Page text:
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Boys should be boys : 7 secrets to raising healthy sons / Meg Meeker.

By: Meeker, Margaret J.
Material type: materialTypeLabelBookPublisher: Washington, DC : Regnery, c2008Description: x, 287 pages ; 24 cm.Content type: text Media type: unmediated Carrier type: volumeISBN: 9781596980570(hbk).Other title: Seven secrets to raising healthy sons.Subject(s): Teenage boys | Boys -- Psychology | Child rearing | Parent and childDDC classification:
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Item type Current location Collection Call number Copy number Status Date due
Non-Fiction Davis (Central) Library
Parenting Collection
Parenting Collection 649.132 MEE 1 Available

Enhanced descriptions from Syndetics:

In Boys Should Be Boys , critically acclaimed author Dr. Meg Meeker helps parents restore the delights of boyhood and enable today's boys to become the mature, confident, and thoughtful men of tomorrow.

Boys will always be boys--rambunctious, adventurous, and curious, climbing trees, building forts, playing tackle football, all part of the rite of passage into manhood. But today our sons face an increasingly hostile world, one that doesn't value the spirited nature of boys. Meeker explores the secrets to boyhood to create an uplifting guide to make raising sons a little easier.

Includes bibliographical references (p. 249-264) and index.

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Table of contents provided by Syndetics

  • Introduction: The Seven Secrets to Raising Healthy Boys (p. 1)
  • Chapter 1 Boyhood under Siege (p. 5)
  • Chapter 2 Bucking Peer Pressure (p. 19)
  • Chapter 3 Bullfrogs and Racecars (p. 29)
  • Chapter 4 Electronic Matters (p. 51)
  • Chapter 5 Does Testosterone Drive Cars? (p. 75)
  • Chapter 6 Encouragement, Mastery, and Competition (p. 87)
  • Chapter 7 A Mother's Son (p. 105)
  • Chapter 8 The Difference a Dad Makes (p. 145)
  • Chapter 9 The Forgotten Step from Boyhood to Manhood (p. 165)
  • Chapter 10 The God Factor (p. 183)
  • Chapter 11 How Then Shall We Teach Them to Live? (p. 203)
  • Chapter 12 Ten Tips for Making Sure You Get It Right (p. 225)
  • Bibliography (p. 249)
  • Acknowledgments (p. 265)
  • Notes (p. 267)
  • Index (p. 275)

Excerpt provided by Syndetics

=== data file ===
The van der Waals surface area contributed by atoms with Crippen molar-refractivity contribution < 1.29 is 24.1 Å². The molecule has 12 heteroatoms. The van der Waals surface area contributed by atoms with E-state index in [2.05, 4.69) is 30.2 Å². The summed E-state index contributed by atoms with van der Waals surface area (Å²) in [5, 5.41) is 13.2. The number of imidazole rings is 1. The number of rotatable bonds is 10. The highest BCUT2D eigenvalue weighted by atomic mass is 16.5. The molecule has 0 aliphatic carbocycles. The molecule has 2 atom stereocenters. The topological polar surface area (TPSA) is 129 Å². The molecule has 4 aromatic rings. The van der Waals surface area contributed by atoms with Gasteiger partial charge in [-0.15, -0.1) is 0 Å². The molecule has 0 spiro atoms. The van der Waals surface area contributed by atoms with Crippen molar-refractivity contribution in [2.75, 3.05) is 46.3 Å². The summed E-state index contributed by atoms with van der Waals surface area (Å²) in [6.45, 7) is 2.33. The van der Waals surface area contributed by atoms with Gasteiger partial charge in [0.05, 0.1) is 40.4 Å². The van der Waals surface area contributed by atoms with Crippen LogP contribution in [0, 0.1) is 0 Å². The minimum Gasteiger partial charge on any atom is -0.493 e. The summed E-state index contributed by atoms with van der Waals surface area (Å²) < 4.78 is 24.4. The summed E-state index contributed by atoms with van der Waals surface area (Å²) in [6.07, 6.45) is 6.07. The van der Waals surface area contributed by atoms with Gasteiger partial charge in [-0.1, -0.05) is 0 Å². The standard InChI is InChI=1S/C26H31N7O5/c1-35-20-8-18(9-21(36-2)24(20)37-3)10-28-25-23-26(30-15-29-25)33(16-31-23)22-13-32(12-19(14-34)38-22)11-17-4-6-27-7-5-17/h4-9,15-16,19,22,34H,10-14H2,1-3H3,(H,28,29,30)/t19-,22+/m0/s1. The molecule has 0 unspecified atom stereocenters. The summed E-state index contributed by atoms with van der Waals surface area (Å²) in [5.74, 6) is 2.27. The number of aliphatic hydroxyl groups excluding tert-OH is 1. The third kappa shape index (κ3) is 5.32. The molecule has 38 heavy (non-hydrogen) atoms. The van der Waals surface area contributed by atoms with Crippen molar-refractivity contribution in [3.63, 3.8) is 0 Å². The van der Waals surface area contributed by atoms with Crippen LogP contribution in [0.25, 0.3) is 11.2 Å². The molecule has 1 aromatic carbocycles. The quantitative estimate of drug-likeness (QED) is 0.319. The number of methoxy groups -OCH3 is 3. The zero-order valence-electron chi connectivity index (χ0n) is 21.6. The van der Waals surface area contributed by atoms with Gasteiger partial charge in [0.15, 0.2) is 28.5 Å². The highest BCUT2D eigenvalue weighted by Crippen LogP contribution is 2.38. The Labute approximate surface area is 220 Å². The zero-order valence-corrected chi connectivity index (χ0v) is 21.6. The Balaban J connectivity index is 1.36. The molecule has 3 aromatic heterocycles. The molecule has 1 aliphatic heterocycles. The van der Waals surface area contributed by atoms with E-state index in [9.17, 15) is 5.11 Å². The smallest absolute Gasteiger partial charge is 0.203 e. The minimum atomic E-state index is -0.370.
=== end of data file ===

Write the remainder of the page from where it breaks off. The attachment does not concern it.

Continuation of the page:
Introduction  The Seven Secrets to Raising Healthy Boys   I THINK OF THIS BOOK AS sort of The Dangerous Book for Parents. The bestselling The Dangerous Book for Boys was full of fun information and projects that boys love but that too many of us have tried to deny them. Tree houses? Too dangerous. The boys might fall and break their arms. Insects and spiders? Yuck. And you want to teach them about hunting, how to make a bow and arrow, and great battles of history? Are you crazy? Actually, these are all things boys like, and there is no harm in them. As a pediatrician, I've seen plenty of boys with broken arms, spider bites, or who have scraped a knee playing soldier in the woods. But these are just part of growing up. Too many of us parents obsess about healthy diversions that active boys like to do, while not recognizing what is truly dangerous for our boys--like popular music, television, and video games that deaden their sensibilities, shut them off from real human interaction, impede the process of maturation, prevent them from burning up energy in useful outdoor exercise, divorce them from parents, and lower their expectations of life.  In this book I mean to cut through a lot of the misapprehensions, misinformation, and misleading assumptions that too many parents have. It's a book of practical advice based on my clinical experience, relevant scientific data, and the sort of common sense that too many of us managed to misplace from reading too many politically correct "parenting" books. My concern is not with what is politically correct, but with what is true and what is best for our boys. I've seen, and I've learned, that when it comes to raising sons, what is politically correct and what is true are often at opposite ends of the spectrum. I think it's time we put our sons first.  In this book you will learn how to raise healthy and happy boys--boys who are honest, courageous, humble, meek (in the sense of willingly withholding their power), and kind. There are secrets to raising such boys. Among these secrets are the big seven. I can mention them in passing here, but we'll look at what they mean and how to use them in the chapters that follow.  ■ Know how to encourage your son. One fault is babying and spoiling him. But another is being so harsh that you lose communication with your son and destroy his sense of selfworth. We'll look at how to strike the right balance.  ■ Understand what your boys need. Guess what? It's not another computer game; it's you. We'll look at how to get the most of your time with your son.  ■ Recognize that boys were made for the outdoors. Boys love being outside. A healthy boy needs that sense of adventure-- and the reality check that the outdoors gives him.  ■ Remember that boys need rules. Boys instinctively have a boy code. If you don't set rules, however, they feel lost.  ■ Acknowledge that virtue is not just for girls. Boys should, indeed, be boys--but boys who drink, take drugs, and have sex outside of marriage aren't "normal" teenagers, they have been abnormally socialized by our unfortunately toxic culture. Today, my practice as a pediatrician has to deal with an epidemic of serious, even life-threatening, problems--physical and psychological--that were of comparatively minor concern only forty years ago. A healthy boy strives after virtues like integrity and self-control. In fact, it is virtues like these that make a boy's transition to manhood possible.  Excerpted from Boys Should Be Boys: 7 Secrets to Raising Healthy Sons by Meg Meeker All rights reserved by the original copyright owners. Excerpts are provided for display purposes only and may not be reproduced, reprinted or distributed without the written permission of the publisher.